INGLEWOOD — City officials said this week that they are opposed to residents' requests that a citizens panel be formed to assist in finding a replacement for retiring Police Chief Joseph Rouzan.
"It's just not a good idea," Mayor Edward Vincent said Tuesday. "We want to have a new chief by April. It would take longer than that to establish this so-called citizens panel."
Community activists have held a series of public meetings in recent weeks to discuss the issue and have asked city officials to form a panel to assure the community a role in selecting the city's new police chief.
"We feel we could assist the city in finding someone who is sensitive to what this community needs," Frank Denkins, vice president of the Inglewood Chamber of Commerce and a strong supporter of a citizens panel, said last week.
But Inglewood officials say such a panel is unnecessary because the city already accepts and even encourages community participation.
"We are always open to input from our citizens, and I am glad to see that these folks really want to get involved," Mayor Vincent said Tuesday, adding that the same people who requested the citizens panel have rarely attended public hearings or City Council meetings.
"We'll listen to what these people have to say, but they must remember that they elected the city officials, and now they are going to have to trust that we will make the right decision."
Officials admit that the decision will not be an easy one. "We'll have to weigh the department's concerns against those of the greater community," said Councilman Virgle Benson.
Inglewood police officers and management favor appointing a chief from within the department, said Jim Boggs, president of the Inglewood Police Assn., which represents rank-and-file officers. Both the rank-and-file and management unions favor naming Deputy Police Chief Robert Gavney to the post, Boggs said.
Gavney, a 25-year veteran of the Inglewood Police Department, has been acting police chief since Rouzan retired Jan. 17.
But the residents who support a citizens panel are not convinced that a chief selected from within the department would enact a strong minority hiring policy.
"The city's choice for a new chief should reflect an overall commitment to increase the number of minorities in the Inglewood Police Department," said Cedric Barnes, one of the residents who requested the citizens panel.
Residents who support the panel say Gavney is a preferred white candidate because of his experience and support of affirmative action programs. But most said they would rather see a minority replace Rouzan, who was paid $90,000 a year as the city's first black police chief.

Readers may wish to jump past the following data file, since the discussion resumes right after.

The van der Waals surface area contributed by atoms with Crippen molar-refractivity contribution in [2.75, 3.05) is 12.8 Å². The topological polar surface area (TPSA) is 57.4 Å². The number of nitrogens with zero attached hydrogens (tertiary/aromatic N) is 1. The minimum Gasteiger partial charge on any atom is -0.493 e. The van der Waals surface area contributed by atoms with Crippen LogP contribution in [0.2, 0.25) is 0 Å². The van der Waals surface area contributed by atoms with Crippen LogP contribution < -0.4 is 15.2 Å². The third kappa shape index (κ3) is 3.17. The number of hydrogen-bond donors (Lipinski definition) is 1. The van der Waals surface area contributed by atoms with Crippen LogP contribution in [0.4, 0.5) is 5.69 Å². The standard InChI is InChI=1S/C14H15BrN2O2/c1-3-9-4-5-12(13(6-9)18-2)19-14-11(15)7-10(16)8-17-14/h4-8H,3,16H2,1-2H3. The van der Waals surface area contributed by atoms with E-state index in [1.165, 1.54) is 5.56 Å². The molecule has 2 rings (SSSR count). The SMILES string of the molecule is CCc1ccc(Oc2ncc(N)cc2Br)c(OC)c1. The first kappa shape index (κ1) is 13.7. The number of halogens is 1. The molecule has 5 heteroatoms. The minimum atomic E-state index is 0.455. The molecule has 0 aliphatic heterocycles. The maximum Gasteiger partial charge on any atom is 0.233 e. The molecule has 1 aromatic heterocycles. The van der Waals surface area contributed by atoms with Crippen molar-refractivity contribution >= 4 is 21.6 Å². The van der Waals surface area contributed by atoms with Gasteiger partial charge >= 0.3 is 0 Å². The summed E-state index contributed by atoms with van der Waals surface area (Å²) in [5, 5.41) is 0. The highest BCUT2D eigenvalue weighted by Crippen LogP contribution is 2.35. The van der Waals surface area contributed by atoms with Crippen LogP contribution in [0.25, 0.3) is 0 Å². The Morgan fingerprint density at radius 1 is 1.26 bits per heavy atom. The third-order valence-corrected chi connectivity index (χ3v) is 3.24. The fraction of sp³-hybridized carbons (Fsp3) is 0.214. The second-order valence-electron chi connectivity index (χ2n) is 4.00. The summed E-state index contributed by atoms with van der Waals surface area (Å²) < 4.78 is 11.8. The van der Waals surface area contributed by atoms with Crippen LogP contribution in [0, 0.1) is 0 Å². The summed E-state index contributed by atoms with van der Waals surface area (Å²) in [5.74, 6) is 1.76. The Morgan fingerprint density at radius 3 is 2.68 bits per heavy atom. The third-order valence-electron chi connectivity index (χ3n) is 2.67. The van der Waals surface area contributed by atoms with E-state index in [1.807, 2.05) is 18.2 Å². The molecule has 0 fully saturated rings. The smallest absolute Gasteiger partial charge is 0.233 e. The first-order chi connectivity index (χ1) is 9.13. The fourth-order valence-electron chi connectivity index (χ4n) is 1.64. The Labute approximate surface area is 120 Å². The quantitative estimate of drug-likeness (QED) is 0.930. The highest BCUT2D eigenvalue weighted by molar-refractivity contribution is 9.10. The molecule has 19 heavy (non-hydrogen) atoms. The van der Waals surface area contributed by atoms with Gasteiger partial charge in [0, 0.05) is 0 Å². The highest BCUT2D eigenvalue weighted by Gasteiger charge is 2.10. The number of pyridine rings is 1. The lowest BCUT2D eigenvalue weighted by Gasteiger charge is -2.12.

In an interview last month, Gavney himself said the city might benefit from having another minority police chief, but he said none of the department's minority officers qualify for such an appointment.
"The city has to pit the benefits of hiring an insider who the officers already know and respect against the benefits of bringing in a minority outsider," Gavney said.
Over the last 15 years, Inglewood has changed from a mostly white community to a city with an 80% minority population. Minorities account for 26% of the Police Department's sworn officers.
Rouzan increased the number of minorities on the force by 13% during his 4 1/2-year tenure. The department's 185 sworn officers include 53 minorities: 29 blacks, 18 Latinos and 6 Asians.
"We want to make sure the city chooses someone who understands the needs of this rapidly changing community and is willing to make the necessary adjustments to make sure the Police Department keeps in step with those changes," Barnes said.
Vincent and other city officials said a citizens panel was not needed to select Rouzan, who had strong community support throughout his tenure.
"A citizens panel is absolutely unnecessary," City Manager Paul Eckles said last week. "The city has hired numerous successful police chiefs without a citizens review panel and we are confident that we will do it again."
Will Air Concerns
Those who are calling for the citizens panel, however, said they plan to air their concerns in one way or another.
"If the city refuses to form a citizens panel or commission, then we will have to talk with our councilmen on an individual basis and make sure they pass our concerns on to the non-elected officials who will make the final decision on a new police chief," Inglewood resident Don McClure said Tuesday.
City Manager Paul Eckles, who will hire the new chief, has said that he and other city officials expect to review more than 200 applicants for the position.